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‘Oldboy’ & Spike Lee

July 12, 2011 by Post Team 

'Oldboy' & Spike Lee‘Oldboy’ & Spike Lee, Spike Lee is having a moment. Mandate Pictures today confirmed rumors that the director would helm the remake of the cult classic 2003 Korean Oldboy. The announcement came just hours after Lee was going to twitter the next set of yet-to-be-announced Spike Lee joint. This would be a great day for any director, however, has not had a movie in theaters from Miracle at St. Anna failed three years ago.

The new version has undergone a series of directors over their development. For a long time, Will Smith showed interest, insisting that the new version will stick close to the original source material tamer and ultra-violent film Chan-wook Park. No word on how close the script by Mark Protosevich will adhere to either the manga or movie.

But now that Lee is at the helm of time developing Oldboy remake, it’s time to start wondering how in the height of the author is. One of the main advantages in the adaptation of Lee Oldboy is its versatility. The director began his career directing socially conscious, character-driven independent films like do the Right Thing, only to have the most success in 2006 with Inside Man, a heist movie. Such rank of director – ranging from small genre films of big successes – added to his ever-present condition of controversial filmmaker making it a suitable candidate for the remake.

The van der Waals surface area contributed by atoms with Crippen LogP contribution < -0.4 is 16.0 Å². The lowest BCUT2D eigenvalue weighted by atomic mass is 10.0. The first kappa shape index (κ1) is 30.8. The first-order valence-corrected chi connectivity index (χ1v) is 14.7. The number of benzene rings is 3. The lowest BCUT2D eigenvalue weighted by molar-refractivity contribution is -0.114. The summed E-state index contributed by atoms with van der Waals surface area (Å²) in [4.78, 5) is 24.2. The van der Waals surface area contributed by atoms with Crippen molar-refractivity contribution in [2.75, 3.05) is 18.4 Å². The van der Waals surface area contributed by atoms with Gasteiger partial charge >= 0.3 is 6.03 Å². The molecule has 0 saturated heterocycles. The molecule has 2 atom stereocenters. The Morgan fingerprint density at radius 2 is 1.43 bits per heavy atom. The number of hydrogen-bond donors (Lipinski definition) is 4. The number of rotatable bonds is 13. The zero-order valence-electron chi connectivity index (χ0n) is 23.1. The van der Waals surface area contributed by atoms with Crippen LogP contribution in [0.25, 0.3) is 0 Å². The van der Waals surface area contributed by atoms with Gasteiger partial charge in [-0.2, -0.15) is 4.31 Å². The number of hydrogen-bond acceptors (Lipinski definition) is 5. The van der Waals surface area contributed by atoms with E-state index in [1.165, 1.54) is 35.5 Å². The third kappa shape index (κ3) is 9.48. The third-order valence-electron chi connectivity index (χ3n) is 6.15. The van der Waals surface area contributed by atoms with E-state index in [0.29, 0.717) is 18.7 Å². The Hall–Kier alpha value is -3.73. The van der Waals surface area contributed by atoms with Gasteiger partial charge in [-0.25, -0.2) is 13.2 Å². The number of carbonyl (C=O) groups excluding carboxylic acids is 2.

Anyone familiar with the original film or manga that was based on imagining the difficulty in importing the thriller to the U.S. The last time I checked, Kevin James does not eat a live octopus in The Zookeeper. Whenever a cult classic remake treatment faces, especially when imported, is not intended to be a strong reaction from fans and a lot of questions. Let Me In, the remake of director Matt Reeves Let the Right One In, captured the feeling of the original, but could not find the box office success. In the case of Oldboy, which attracted viewers who are exactly the kinds of things that will be seen as too graphic for the American public. When you think of Oldboy, the mind goes directly to the scene of the octopus, the cckfight and takes the final shift disturbing. The loss of these elements is what fans Oldboy more afraid of a new version. Lee faces the difficult task of maintaing the shock value of the original, trying not to alienate a mainstream American audience.

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